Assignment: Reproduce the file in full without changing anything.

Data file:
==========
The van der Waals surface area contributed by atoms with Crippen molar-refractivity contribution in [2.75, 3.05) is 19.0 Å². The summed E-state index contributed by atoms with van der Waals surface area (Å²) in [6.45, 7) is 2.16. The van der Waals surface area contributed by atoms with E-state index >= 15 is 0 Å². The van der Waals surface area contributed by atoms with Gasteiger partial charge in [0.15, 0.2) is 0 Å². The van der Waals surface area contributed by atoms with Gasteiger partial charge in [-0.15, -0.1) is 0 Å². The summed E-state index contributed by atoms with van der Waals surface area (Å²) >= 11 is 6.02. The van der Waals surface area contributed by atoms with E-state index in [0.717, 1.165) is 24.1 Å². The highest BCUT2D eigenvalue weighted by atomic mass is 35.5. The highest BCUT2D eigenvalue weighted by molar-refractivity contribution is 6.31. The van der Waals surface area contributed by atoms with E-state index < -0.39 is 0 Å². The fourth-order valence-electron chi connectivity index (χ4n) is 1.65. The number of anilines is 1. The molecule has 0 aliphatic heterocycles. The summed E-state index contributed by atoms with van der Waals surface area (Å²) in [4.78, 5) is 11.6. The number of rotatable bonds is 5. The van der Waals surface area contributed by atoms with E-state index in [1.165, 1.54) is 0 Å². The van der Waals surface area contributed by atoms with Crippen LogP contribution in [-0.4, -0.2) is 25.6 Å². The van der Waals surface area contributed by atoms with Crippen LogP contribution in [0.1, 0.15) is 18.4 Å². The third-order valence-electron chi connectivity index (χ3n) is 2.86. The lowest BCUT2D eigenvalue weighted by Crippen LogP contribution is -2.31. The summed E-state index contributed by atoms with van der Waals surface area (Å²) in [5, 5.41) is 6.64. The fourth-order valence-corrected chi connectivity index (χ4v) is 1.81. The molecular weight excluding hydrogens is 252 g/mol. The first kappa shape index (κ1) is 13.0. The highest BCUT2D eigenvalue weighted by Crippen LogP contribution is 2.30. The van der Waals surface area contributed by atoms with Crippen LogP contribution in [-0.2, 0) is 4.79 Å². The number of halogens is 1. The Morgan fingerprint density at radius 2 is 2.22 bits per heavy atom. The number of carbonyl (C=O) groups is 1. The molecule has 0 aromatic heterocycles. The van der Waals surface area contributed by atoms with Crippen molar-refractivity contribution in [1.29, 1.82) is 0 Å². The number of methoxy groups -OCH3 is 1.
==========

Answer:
The van der Waals surface area contributed by atoms with Crippen molar-refractivity contribution in [2.75, 3.05) is 19.0 Å². The summed E-state index contributed by atoms with van der Waals surface area (Å²) in [6.45, 7) is 2.16. The van der Waals surface area contributed by atoms with E-state index >= 15 is 0 Å². The van der Waals surface area contributed by atoms with Gasteiger partial charge in [0.15, 0.2) is 0 Å². The van der Waals surface area contributed by atoms with Gasteiger partial charge in [-0.15, -0.1) is 0 Å². The summed E-state index contributed by atoms with van der Waals surface area (Å²) >= 11 is 6.02. The van der Waals surface area contributed by atoms with E-state index in [0.717, 1.165) is 24.1 Å². The highest BCUT2D eigenvalue weighted by atomic mass is 35.5. The highest BCUT2D eigenvalue weighted by molar-refractivity contribution is 6.31. The van der Waals surface area contributed by atoms with E-state index < -0.39 is 0 Å². The fourth-order valence-electron chi connectivity index (χ4n) is 1.65. The number of anilines is 1. The molecule has 0 aliphatic heterocycles. The summed E-state index contributed by atoms with van der Waals surface area (Å²) in [4.78, 5) is 11.6. The number of rotatable bonds is 5. The van der Waals surface area contributed by atoms with E-state index in [1.165, 1.54) is 0 Å². The van der Waals surface area contributed by atoms with Crippen LogP contribution in [-0.4, -0.2) is 25.6 Å². The van der Waals surface area contributed by atoms with Crippen LogP contribution in [0.1, 0.15) is 18.4 Å². The third-order valence-electron chi connectivity index (χ3n) is 2.86. The lowest BCUT2D eigenvalue weighted by Crippen LogP contribution is -2.31. The summed E-state index contributed by atoms with van der Waals surface area (Å²) in [5, 5.41) is 6.64. The fourth-order valence-corrected chi connectivity index (χ4v) is 1.81. The molecular weight excluding hydrogens is 252 g/mol. The first kappa shape index (κ1) is 13.0. The highest BCUT2D eigenvalue weighted by Crippen LogP contribution is 2.30. The van der Waals surface area contributed by atoms with Crippen LogP contribution in [-0.2, 0) is 4.79 Å². The number of halogens is 1. The Morgan fingerprint density at radius 2 is 2.22 bits per heavy atom. The number of carbonyl (C=O) groups is 1. The molecule has 0 aromatic heterocycles. The van der Waals surface area contributed by atoms with Crippen molar-refractivity contribution in [1.29, 1.82) is 0 Å². The number of methoxy groups -OCH3 is 1.